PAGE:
Forefathers’ Eve, Part II by Adam Mickiewicz – Preface
February 24, 2009
This is a loose and shortened translation of Adam Mickiewicz’s drama Forefathers’ Eve, Part II.According to George Sand and George Brandes Forefathers’ Eve was the greatest realisation of the Romantic drama theory, among such works as Faust by Johann Wolfgang Goethe and Manfred by George Gordon Byron
The original is written in the elegant thirteen syllables rhyme used by Polish romanticists. I didn’t even attempt imitating it, the translation reflects only on the content. Similarly, I didn’t use the play writing manner of marking who speaks before each sentence. I transformed it into prose instead. It is far from perfect, but to my knowledge no other English translation is available.
Forefathers’ Eve, Dziady in Polish, is a kind of feast performed on the eve of All Saints’. Its equivalent in the Western world is Halloween that is stripped of its original spiritual dimension. Since Poland has always been a multireligious country some pagan traditions were never suppressed, merging with Christianity instead. Forefathers’ Eve was especially popular in the eastern parts of the Polish-Lithuania Commonwealth. Today this region is in Belarus, where the tradition is still alive. The people who perform the rites in Mickiewicz’s rendition are Greek-Catholics.Here’s a fragment from the introduction to “Forefathers’ Eve, Part II”:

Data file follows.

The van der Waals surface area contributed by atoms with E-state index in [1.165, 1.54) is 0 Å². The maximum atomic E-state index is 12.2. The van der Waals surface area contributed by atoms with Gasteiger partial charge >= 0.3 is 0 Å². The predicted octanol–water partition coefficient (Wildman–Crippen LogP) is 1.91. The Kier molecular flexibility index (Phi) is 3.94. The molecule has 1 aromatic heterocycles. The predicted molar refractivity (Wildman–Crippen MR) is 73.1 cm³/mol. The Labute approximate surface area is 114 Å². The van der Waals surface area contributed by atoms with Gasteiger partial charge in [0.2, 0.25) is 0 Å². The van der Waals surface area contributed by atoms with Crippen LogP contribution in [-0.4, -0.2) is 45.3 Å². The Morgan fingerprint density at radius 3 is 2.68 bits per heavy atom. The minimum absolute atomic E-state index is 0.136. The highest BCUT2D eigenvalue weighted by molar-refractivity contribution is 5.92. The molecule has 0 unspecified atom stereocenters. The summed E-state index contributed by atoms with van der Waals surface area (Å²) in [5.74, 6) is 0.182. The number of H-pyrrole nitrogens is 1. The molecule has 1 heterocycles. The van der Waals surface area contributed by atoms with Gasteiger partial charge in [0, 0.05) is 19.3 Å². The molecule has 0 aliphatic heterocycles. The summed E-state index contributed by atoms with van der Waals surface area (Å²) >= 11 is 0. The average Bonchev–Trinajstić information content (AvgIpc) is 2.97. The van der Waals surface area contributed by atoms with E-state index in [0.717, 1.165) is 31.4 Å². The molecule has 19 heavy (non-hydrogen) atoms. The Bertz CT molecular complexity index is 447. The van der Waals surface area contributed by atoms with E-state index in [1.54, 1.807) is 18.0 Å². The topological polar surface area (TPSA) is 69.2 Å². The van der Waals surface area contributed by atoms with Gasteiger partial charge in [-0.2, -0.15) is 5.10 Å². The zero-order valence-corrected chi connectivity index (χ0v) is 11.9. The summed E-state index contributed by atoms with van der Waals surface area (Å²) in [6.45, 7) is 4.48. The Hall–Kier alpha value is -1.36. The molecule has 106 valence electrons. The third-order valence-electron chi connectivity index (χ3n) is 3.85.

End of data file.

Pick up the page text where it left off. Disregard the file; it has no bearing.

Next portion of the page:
Forefathers’ Eve is a celebration performed among plebs in many parts of Lithuania, Prussia and Courland, memorialising forefathers – the dead ancestors. This festivity goes back to the pagan times, and was once called the feast of a goat, led by a shaman – a priest and a poet in one.
Today, since the enlightened priesthood and landowners strove to put an end to the pagan practices, the plebs celebrate Forefathers’ Eve in secret in chapels or abandoned houses in the area of cemeteries. A feast composed of choice meals and beverages is prepared, and the souls of the dead are called. Interestingly, the custom of offering food to the dead seems to be common to all the pagan people in ancient Greece, in the Homeric times, in Scandinavia, in the East, and till now on the islands of the New World. Our Forefathers’ Eve is peculiar in that the pagan rites became mixed with the image of Christian religion, especially that the day of All Souls is celebrated together with the festivities. The plebs believes that with food and drink they bring relief to the souls in Purgatory.
Adam Mickiewicz, Forefathers’ Eve, 1823-32
Parts I, II, and IV were influenced by Byron, and are perhaps the most similar to the Gothic style in English literature within the Polish romantic writing.
At the end I added annotations mixed with elements of Mickiewicz’s biography, his views, some people from his acquaintance, including Margaret Fuller, and his feminist attitude.